Among the season’s choices: a broadly romantic Le Nozze di Figaro (James Levine conducting) and two vastly different Macbeths: Verdi’s demanding Macbetto and Shostakovich’s daring Lady Macbeth of Mtsensk.
If all goes as hoped, the Metropolitan Opera opens its season on Sept. 22 with Le Nozze di Figaro, a.k.a. The Marriage of Figaro. But this cannot be just another Mozartian marriage at Lincoln Center.
Richard Eyre, the British mastermind who helped bring Mary Poppins to London and Broadway in 2004, has decided to take certain liberties with Mozart’s eternal comedy of errors—and eros. The convoluted plot now unfolds in a 19th-century manor house in Seville, sometime during what the Met calls “the gilded age of the late 1920s.” Rob Howell has designed a revolving set which, the company promises, will “keep the story bubbling along.” The Met, which has been performing Figaro in a conventional manner since 1894, has decided not to go for Baroque this year. Forget palatial 18th-century ritual and conservative elegance.
Although the new Figaro may look unfamiliar, it won’t sound that way. After all, James Levine is presiding in the pit, for 10 performances through October 25. And therein lie several tales.
Levine, now 71 (still relatively young as conductors go), conducted Figaro a record 67 times before the current season, the first time back in 1985. An unrepentant workaholic, he has led a total of 2,448 opera presentations here so far, not to mention varied engagements in concerts. On numerous occasions, he also has played the piano for recitals and chamber-music ventures. Serious medical problems forced his withdrawal from Met action a few years ago, and many feared his career had ended. But, manning a unique motorized wheelchair, he managed a triumphant comeback in May, 2013, his energy and idealism apparently—almost miraculously—unimpaired.
Aficionados who feel Mozart must be performed these days in a semblance of the authentic period manner—that is, with intimacy, delicacy and linear ornamentation of prime importance—may find Levine’s Mozart broadly romantic in nature, generous in emotive character and old-fashioned in style. For an opera house that accommodates nearly 4,000, however, Levine’s relative reliance on grandeur makes its own musical sense. And, it should be remembered, grandeur need not preclude sensitivity.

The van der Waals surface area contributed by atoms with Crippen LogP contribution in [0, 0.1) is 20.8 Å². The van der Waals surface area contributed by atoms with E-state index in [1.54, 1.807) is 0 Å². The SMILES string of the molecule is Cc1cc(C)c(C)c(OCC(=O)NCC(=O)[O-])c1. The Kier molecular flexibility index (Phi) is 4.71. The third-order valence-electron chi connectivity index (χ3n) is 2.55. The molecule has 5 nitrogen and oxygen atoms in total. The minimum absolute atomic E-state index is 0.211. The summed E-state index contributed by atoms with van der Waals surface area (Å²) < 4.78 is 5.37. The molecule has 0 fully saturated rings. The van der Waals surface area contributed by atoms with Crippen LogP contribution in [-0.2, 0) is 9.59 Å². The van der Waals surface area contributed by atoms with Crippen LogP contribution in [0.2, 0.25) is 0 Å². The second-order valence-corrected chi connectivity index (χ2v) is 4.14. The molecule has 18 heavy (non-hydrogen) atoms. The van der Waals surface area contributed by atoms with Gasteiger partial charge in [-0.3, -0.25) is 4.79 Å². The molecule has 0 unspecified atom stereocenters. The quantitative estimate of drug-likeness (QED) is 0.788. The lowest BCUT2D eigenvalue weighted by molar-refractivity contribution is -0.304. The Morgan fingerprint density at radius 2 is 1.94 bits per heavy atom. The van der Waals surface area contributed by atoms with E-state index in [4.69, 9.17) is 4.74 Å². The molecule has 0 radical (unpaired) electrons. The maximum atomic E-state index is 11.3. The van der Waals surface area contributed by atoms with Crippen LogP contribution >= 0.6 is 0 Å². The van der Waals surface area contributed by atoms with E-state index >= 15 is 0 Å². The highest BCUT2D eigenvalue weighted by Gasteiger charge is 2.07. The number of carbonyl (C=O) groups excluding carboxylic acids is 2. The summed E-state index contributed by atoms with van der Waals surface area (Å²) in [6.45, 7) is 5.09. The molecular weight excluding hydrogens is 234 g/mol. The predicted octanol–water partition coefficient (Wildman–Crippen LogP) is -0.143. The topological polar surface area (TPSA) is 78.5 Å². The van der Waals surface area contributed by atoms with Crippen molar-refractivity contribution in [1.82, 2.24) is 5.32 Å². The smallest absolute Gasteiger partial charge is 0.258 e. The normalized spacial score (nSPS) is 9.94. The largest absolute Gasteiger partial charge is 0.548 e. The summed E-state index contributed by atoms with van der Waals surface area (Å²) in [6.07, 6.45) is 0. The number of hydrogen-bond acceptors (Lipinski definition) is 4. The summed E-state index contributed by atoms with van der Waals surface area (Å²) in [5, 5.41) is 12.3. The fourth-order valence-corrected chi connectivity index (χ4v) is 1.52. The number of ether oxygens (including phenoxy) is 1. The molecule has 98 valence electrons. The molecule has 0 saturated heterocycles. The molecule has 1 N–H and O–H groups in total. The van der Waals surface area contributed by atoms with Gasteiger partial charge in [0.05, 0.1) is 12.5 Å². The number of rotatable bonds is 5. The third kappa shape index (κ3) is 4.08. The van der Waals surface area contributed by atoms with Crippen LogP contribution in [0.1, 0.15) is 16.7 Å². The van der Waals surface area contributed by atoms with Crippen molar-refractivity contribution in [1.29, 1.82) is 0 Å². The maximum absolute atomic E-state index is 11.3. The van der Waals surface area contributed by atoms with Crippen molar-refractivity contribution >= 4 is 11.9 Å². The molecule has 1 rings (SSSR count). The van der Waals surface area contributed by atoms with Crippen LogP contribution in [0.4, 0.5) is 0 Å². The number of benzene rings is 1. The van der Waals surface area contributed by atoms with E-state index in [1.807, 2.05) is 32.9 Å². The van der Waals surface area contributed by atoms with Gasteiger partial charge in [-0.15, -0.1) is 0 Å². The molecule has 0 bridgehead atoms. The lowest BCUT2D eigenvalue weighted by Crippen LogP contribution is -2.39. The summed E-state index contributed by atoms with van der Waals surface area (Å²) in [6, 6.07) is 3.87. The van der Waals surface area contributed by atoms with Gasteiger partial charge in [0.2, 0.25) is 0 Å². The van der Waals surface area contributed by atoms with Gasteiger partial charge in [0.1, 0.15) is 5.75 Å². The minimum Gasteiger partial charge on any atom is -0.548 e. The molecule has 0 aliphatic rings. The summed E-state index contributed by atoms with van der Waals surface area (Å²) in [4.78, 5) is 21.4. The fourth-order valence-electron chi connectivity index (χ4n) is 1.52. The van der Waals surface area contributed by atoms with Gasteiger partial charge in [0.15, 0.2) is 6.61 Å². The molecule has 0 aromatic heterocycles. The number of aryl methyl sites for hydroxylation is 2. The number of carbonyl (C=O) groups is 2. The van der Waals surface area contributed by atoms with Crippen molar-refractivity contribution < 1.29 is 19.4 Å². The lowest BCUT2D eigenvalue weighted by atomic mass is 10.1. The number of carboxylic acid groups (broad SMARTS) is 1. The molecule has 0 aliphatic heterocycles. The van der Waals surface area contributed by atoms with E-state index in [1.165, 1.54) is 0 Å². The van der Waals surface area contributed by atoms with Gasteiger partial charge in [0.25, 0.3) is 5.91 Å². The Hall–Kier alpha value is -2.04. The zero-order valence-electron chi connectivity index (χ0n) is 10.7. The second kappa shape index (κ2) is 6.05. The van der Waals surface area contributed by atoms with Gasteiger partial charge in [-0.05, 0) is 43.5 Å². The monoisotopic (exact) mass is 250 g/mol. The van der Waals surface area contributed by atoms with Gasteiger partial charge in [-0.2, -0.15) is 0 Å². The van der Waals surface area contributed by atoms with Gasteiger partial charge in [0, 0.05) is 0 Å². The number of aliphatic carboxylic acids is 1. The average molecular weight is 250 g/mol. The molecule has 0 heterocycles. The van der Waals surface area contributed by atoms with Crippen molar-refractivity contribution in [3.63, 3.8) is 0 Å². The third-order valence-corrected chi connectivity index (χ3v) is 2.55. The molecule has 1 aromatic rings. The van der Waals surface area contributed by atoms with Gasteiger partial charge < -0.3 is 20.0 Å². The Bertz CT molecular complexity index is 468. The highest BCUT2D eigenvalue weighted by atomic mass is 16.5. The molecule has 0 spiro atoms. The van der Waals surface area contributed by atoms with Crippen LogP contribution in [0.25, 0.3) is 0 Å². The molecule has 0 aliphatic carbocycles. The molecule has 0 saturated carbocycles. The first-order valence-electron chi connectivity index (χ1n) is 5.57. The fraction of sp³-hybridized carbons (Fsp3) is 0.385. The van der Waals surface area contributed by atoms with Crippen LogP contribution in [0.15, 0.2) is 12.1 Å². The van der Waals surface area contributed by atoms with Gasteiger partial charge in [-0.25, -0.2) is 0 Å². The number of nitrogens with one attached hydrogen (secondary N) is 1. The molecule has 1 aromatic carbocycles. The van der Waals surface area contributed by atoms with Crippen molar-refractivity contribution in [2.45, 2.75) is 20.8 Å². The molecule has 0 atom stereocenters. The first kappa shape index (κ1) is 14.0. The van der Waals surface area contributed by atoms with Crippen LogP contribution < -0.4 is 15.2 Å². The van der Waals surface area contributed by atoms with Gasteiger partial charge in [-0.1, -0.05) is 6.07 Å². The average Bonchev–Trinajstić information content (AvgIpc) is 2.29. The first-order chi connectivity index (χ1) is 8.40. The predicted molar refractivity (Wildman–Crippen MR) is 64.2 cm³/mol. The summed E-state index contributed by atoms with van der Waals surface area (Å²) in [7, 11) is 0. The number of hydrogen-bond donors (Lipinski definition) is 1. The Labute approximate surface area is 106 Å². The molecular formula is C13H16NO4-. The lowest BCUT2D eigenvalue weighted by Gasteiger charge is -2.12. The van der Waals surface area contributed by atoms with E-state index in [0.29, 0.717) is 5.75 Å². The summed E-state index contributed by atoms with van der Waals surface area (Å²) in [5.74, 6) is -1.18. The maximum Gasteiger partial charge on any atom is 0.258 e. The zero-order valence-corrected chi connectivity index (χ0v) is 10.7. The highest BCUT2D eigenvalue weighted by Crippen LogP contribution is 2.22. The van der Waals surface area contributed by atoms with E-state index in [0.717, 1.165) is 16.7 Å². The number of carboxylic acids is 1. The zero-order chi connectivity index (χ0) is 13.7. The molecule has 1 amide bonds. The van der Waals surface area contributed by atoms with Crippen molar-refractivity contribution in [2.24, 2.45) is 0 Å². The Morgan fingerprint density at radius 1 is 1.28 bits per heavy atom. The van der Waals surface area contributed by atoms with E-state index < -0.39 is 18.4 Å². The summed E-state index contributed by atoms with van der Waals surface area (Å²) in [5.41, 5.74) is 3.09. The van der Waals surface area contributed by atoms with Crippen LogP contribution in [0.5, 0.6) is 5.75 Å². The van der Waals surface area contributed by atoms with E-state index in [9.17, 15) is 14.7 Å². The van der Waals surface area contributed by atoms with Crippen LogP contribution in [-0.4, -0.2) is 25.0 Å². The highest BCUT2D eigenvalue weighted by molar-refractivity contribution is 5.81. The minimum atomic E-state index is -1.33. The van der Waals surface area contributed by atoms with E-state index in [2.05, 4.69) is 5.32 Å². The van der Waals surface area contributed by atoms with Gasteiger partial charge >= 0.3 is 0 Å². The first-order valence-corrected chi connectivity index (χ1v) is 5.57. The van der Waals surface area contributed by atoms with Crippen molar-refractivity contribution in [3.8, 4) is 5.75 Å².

Peter Gelb, Levine’s nominal boss at the Met, has said that the maestro “may be the greatest opera conductor in history.” Even without in-house hyperbole, Levine’s place in the musical pantheon is secure.
Ildar Abdrazakov in Mozart’s Le Nozze di Figaro. Photo: Anne Deniau/Metropolitan Opera
The cast for Figaro—the Met blurb labels it “dazzling”—features Ildar Abdrazakov as the basso-protagonist who used to function as the clever barber of Seville created by Beaumarchais (and recreated by Rossini). Marlis Petersen impersonates his wily bride, Susanna, with Peter Mattei as his quasi-antagonist, the libidinous Count Almaviva. Mezzo-soprano Isabel Leonard dons the traditional trousers of the roguish adolescent Cherubino. The most surprising principal is Marina Poplavskaya, an often temperamental Russian soprano possibly cast against type as the gently nostalgic Countess Almaviva.
Shakespeare’s Macbeth returns to the Met this fall in two drastically different incarnations, the first direct and the second quite distant. Verdi’s Macbetto, which opens on September 24, is, essentially, a melodious simplification of the dramatic tragedy. Dmitri Shostakovich’s Lady Macbeth of Mtsensk, which returns on November 10, is a relatively modern, daringly abrasive variation on the epochal Shakespearean theme: a desperately assertive woman, driven to murder.